You’ve now made your app and tested it on desktop and want to use the same code for your developer unlocked the tablet. Until there’s an ARM version of Visual Studio, here’s what you can do. The basic process would be to set up a Remote Debugger service on your tablet and from a desktop on the same subnet, run on it directly. This assumes you have a development tablet device and a desktop running the same user (who also has admin rights) Read More…
Sharing on “Metro style”/”Windows Store” app is a bit different from what we used to. Instead of invoking it directly in code, Microsoft encourages us to use the centralised “charm” bar where we would then implement a page event handler to fill in details to share.
To personalise share details, we would fill a DataPackage that would then be used across various media such as email or message or other apps. Read More…
Suppose you fill your table with data from a database, you wouldn’t want it to do so while in Visual Studio’s Designer. Control.DesignMode ought to be the perfect property to check for in your form initialisations but unfortunately, it’s so buggy that it hardly does what you need. It doesn’t work in the constructors and have problems with user controls.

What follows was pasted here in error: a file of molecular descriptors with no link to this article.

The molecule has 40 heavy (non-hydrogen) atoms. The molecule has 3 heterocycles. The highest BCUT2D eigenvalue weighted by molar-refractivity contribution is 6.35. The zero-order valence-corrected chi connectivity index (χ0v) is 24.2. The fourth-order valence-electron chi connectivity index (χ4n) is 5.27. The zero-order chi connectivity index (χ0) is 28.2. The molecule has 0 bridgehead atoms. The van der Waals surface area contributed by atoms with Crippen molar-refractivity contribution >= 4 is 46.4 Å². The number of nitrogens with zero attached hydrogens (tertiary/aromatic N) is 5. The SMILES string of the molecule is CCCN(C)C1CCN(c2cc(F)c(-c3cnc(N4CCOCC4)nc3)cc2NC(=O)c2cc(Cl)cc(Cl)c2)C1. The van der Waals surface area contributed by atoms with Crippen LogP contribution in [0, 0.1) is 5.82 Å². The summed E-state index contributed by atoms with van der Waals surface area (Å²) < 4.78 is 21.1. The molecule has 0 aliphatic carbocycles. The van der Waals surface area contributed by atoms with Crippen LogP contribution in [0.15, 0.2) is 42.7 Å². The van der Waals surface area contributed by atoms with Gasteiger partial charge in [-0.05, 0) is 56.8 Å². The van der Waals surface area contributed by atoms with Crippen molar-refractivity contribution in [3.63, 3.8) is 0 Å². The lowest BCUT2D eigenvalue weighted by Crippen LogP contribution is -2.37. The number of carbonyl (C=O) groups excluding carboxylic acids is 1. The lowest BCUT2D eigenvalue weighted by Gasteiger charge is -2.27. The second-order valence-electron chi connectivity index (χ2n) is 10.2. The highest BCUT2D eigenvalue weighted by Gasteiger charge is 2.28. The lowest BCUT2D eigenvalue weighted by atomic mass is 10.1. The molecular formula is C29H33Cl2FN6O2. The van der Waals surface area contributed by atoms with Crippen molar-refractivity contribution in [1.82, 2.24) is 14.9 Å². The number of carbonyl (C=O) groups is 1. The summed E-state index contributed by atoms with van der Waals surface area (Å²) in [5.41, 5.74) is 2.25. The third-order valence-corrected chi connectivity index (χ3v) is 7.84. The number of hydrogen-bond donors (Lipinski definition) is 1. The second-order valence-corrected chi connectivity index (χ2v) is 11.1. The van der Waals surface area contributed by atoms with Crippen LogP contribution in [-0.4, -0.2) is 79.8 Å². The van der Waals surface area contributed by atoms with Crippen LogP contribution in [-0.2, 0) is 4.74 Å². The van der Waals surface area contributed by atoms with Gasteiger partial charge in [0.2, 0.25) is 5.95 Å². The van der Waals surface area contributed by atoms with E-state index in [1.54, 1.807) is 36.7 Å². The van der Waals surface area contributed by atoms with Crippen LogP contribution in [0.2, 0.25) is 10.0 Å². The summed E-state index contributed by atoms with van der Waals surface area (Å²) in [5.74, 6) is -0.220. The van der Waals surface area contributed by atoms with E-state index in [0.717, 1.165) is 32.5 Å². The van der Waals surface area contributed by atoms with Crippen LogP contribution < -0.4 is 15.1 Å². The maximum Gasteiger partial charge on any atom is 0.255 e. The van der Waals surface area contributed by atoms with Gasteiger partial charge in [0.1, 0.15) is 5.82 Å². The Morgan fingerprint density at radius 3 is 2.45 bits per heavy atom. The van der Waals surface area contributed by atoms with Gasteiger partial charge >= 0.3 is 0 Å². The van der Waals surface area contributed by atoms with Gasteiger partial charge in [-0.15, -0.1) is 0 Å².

Then people tend to use
If (Process.GetCurrentProcess().ProcessName == "devenv")
which works fine if you call it once but inside a key user control’s initialiser, it may be called hundreds of time and cause a massive memory leak. Currently, the ProcessName string never gets freed and fills up memory very fast. Instead, save the process name in your own global variable when the program starts and check against
If (MyProcessName == "devenv")
I don’t know actually since most of the relevant stuff becomes read-only after filling with data. But my approach is solve this as early on in the process as possible to the entirety of the data and save processing time on a custom loop after.
In other words, your DataGridView is typically bound to a DataTable. That is typically filled with stuff from the database. Make sure your AutoGenerateColumns property is set to true in the DataGridView and select your data to match the type you want to display in the DataGridView. For instance, to get checkboxes,
SELECT ..., CAST(column1 AS bit), ... FROM ...
and change the data type right out of the DataAdapter and DataGridView will figure out the rest automatically
Trying to get a MSP430-based development board to talk to each other but simply don’t know where to start?
TI’s resources can be a hell to sort through. With all their documents (and software!!) creatively named something along the lines of SLAU0244 and SLAX00F, we can definitely see they’ve made their efforts to let developers find stuff easily. Read More…